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Your Dentist in Philadelphia Warns that Coffee can Stain Your Teeth

By Gerald Regni, DMD on January 05, 2015

If you always want to have a clean smile to flash, your Philadelphia dentist would like to remind you that coffee is one of the main perpetrators of teeth staining. Noelle Carver of eHow writes about the price that coffee drinkers need to pay in order to keep their pearly whites looking just that.

Many people can’t make it through the day without at least a cup of their favorite brew. Sadly, their teeth end up mocha-colored or even yellow after consumption. This is due to the tooth enamel (the white coating covering our teeth) having tiny holes in it that make up its texture. This enamel is made up of salt crystals, which can be bleached back to white the same way clothes can.

Why Does Coffee Stain Your Teeth

Food particles and drinks like coffee get into the holes in our enamel and stain our teeth over time. As we age the holes in our enamel grow larger, making older teeth easier to stain. The rule is that if the substance can stain clothes, it can stain your teeth.  So how do we combat this staining?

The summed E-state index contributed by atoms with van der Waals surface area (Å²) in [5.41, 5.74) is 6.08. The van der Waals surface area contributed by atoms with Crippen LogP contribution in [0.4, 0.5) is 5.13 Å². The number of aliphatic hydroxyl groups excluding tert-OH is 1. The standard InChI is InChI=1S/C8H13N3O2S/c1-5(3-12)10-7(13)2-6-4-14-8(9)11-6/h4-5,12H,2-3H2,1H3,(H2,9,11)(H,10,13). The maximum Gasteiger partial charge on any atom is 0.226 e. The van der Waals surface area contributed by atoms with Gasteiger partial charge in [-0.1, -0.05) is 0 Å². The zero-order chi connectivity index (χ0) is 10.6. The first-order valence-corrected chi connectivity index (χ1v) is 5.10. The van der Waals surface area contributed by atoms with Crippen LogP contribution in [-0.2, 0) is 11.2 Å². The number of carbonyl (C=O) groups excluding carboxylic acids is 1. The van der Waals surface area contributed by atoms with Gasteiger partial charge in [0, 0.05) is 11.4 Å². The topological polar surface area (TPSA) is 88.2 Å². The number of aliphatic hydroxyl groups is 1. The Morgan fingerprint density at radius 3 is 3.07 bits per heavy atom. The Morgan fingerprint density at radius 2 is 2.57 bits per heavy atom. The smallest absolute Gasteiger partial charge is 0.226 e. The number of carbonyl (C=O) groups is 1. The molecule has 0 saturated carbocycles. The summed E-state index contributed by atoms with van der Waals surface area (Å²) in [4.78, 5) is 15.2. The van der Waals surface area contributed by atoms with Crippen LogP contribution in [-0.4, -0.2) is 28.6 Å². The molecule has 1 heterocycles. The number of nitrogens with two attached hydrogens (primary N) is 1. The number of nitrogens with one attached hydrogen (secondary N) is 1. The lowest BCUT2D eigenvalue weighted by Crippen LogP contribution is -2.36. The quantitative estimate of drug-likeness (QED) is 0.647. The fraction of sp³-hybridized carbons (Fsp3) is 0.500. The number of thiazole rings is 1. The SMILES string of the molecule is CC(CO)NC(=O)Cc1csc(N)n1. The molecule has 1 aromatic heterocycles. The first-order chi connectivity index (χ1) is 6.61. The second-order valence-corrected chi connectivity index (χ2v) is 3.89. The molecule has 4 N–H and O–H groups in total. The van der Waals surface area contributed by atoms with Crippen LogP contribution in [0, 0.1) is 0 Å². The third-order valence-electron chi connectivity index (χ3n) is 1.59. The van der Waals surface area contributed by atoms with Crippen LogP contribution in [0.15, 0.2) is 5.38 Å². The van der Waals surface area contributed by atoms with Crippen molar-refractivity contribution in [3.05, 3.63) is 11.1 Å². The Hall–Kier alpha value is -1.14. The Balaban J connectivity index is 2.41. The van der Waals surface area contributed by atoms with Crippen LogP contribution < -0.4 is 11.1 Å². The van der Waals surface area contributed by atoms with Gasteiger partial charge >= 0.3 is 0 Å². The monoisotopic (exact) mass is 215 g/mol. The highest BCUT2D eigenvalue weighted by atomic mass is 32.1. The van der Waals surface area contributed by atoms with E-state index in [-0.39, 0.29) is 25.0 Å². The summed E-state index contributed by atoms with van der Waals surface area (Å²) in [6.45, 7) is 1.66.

Saliva

According to the American Dental Association, saliva builds and manages the healthy mouth, including teeth and gums. It naturally removes waste products, rinsing the mouth from acquiring microbial invasions that cause staining. Chewing sugar-free gum can stimulate the production of saliva.

Dehydration

Since coffee dehydrates, the coffee drinker is not able to produce enough saliva in the mouth to naturally rinse off the coffee particles. Make it a point to stay hydrated with water, and rinse after drinking coffee to help keep your mouth from going dry.

Hygiene

Everyone should brush at least twice a day--in the morning and evening--and ideally in the middle of the day. To prevent further staining, try brushing your teeth after drinking coffee. The fluoride in toothpaste mineralizes enamel, strengthening it and halting stains. If this is impossible, drink water to rinse the mouth or chew a stick of gum to trigger saliva production.

Remember: some DIY whitening treatments may cause teeth to turn blueish or damage them further. With that in mind, it’s best to seek professional help from an established Philadelphia dentist like Dr. Gerald Regni, DMD. Let such dentists guide you on your way to whiter teeth and soon, you’ll be flashing a million megawatt smile with complete confidence.

(Article Excerpt and Image from “Why Does Coffee Stain Your Teeth?”, eHow)

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